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  1. We prove several hardness results for training depth-2 neural networks with the ReLU activation function; these networks are simply weighted sums (that may include negative coefficients) of ReLUs. Our goal is to output a depth-2 neural network that minimizes the square loss with respect to a given training set. We prove that this problem is NP-hard already for a network with a single ReLU. We also prove NP-hardness for outputting a weighted sum of k ReLUs minimizing the squared error (for k>1) even in the realizable setting (i.e., when the labels are consistent with an unknown depth-2 ReLU network). We are also able to obtain lower bounds on the running time in terms of the desired additive error ϵ. To obtain our lower bounds, we use the Gap Exponential Time Hypothesis (Gap-ETH) as well as a new hypothesis regarding the hardness of approximating the well known Densest k-Subgraph problem in subexponential time (these hypotheses are used separately in proving different lower bounds). For example, we prove that under reasonable hardness assumptions, any proper learning algorithm for finding the best fitting ReLU must run in time exponential in (1/epsilon)^2. Together with a previous work regarding improperly learning a ReLU (Goel et al., COLT'17), this implies the first separation between proper and improper algorithms for learning a ReLU. We also study the problem of properly learning a depth-2 network of ReLUs with bounded weights giving new (worst-case) upper bounds on the running time needed to learn such networks both in the realizable and agnostic settings. Our upper bounds on the running time essentially matches our lower bounds in terms of the dependency on epsilon. 
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  2. We consider computational games, sequences of games G = (G1,G2,...) where, for all n, Gn has the same set of players. Computational games arise in electronic money systems such as Bitcoin, in cryptographic protocols, and in the study of generative adversarial networks in machine learning. Assuming that one-way functions exist, we prove that there is 2-player zero-sum computational game G such that, for all n, the size of the action space in Gn is polynomial in n and the utility function in Gn is computable in time polynomial in n, and yet there is no ε-Nash equilibrium if players are restricted to using strategies computable by polynomial-time Turing machines, where we use a notion of Nash equilibrium that is tailored to computational games. We also show that an ε-Nash equilibrium may not exist if players are constrained to perform at most T computational steps in each of the games in the sequence. On the other hand, we show that if players can use arbitrary Turing machines to compute their strategies, then every computational game has an ε-Nash equilibrium. These results may shed light on competitive settings where the availability of more running time or faster algorithms can lead to a “computational arms race”, precluding the existence of equilibrium. They also point to inherent limitations of concepts such as “best response” and Nash equilibrium in games with resource-bounded players.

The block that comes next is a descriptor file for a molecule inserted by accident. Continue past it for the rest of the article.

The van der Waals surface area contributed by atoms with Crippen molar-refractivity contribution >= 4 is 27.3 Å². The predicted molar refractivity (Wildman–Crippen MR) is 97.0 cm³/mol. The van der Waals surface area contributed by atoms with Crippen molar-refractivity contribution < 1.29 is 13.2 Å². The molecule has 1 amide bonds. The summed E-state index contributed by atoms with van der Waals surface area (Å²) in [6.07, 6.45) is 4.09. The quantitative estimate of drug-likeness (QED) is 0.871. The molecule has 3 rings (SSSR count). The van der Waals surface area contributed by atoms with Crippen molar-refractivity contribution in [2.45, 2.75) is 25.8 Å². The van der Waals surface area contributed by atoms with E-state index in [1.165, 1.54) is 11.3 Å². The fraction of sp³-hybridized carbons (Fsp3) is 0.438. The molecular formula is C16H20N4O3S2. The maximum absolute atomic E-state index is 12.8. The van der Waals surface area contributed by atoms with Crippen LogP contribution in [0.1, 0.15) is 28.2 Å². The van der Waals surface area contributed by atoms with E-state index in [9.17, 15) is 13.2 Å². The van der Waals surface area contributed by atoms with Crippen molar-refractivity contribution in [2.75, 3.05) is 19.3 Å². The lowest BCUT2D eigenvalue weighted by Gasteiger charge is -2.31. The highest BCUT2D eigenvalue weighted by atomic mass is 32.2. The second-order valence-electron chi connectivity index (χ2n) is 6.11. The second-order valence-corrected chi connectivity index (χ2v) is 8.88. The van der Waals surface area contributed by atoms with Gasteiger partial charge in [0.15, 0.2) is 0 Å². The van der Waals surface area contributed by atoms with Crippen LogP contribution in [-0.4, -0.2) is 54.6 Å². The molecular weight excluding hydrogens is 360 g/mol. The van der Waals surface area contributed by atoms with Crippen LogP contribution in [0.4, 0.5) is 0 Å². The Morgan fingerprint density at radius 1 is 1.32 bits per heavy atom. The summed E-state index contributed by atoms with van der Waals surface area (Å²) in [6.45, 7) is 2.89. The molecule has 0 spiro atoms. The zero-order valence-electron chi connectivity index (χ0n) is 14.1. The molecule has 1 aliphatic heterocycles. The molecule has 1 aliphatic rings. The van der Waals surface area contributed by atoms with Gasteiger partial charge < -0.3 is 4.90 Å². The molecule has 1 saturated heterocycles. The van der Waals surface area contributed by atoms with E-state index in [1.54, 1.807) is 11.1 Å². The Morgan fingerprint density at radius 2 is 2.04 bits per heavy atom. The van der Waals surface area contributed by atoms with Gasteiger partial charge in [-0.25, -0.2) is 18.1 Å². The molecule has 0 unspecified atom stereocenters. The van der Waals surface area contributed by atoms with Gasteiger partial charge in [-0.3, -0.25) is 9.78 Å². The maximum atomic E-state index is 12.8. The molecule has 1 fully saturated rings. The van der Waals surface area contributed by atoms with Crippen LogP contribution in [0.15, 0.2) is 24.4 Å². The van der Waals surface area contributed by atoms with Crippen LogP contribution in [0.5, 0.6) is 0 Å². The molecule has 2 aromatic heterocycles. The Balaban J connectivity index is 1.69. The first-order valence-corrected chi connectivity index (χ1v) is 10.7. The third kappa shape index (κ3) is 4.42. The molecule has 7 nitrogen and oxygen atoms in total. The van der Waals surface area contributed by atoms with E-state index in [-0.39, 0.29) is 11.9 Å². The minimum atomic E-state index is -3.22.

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  3. Predicting and understanding how people make decisions has been a long-standing goal in many fields, with quantitative models of human decision-making informing research in both the social sciences and engineering. We show how progress toward this goal can be accelerated by using large datasets to power machine-learning algorithms that are constrained to produce interpretable psychological theories. Conducting the largest experiment on risky choice to date and analyzing the results using gradient-based optimization of differentiable decision theories implemented through artificial neural networks, we were able to recapitulate historical discoveries, establish that there is room to improve on existing theories, and discover a new, more accurate model of human decision-making in a form that preserves the insights from centuries of research.

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